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Prior to Weinberg the law in New Jersey was that absent an express contractual or statutory provision, a private water company was not liable for negligently failing "to provide a sufficient supply of water at sufficient pressure to fire hydrants to extinguish a fire which is destroying an individual's property." Reimann v. Monmouth Consol. Water Co., 9 N.J. 134, 87 A.2d 325 (1952).
The holding in Weinberg was limited to the category of negligent conduct alleged in the complaint of Weinberg, such as "failing to replace outmoded and inadequate fire hydrants, fire mains, water lines and other appurtenant equipment." Weinberg at note 6, 106 N.J. at 493, 524 A.2d 366.
By so limiting its holding the Supreme Court has distinguished Weinberg from Reimann and that line of cases. As stated previously, the cause of action in Reimann was "negligently failing to provide a sufficient supply of water at sufficient pressure to fire hydrants to extinguish a fire which is destroying an individual's property." It was not negligently failing to adequately, properly and safely inspect, maintain and repair the water system.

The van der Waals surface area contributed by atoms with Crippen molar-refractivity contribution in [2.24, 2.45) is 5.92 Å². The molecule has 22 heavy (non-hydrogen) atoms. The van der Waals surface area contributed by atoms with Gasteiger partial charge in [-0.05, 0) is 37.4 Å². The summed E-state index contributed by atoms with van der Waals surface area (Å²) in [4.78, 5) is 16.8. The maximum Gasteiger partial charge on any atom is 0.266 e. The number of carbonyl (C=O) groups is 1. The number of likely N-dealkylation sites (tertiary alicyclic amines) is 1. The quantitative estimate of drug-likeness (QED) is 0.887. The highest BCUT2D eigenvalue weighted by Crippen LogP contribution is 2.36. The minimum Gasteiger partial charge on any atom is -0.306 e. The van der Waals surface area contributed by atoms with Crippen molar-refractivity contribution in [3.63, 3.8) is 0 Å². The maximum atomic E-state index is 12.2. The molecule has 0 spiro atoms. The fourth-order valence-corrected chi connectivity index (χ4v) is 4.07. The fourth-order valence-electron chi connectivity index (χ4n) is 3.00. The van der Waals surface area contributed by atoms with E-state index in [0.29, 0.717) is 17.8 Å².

In Weinberg the plaintiff and the city had an agreement which incorporated by reference the regulatory requirement that the water company "maintain sufficient pressure and volume of water at all fire hydrants to assure adequate streams for the fighting of fires," N.J.A.C. 14:9-2.2. While this could serve as an independent basis for the water company's liability, the Court in Weinberg chose to rely on settled principles of tort law.
The Weinberg court abrogated the water company's immunity for losses caused by the negligent failure to maintain adequate water pressure for fire fighting only to the extent of claims that are uninsured or underinsured. To the extent that such claims are insured and assigned, the carrier's subrogation claims are unenforceable against the water company. Weinberg at 493, 524 A.2d 366.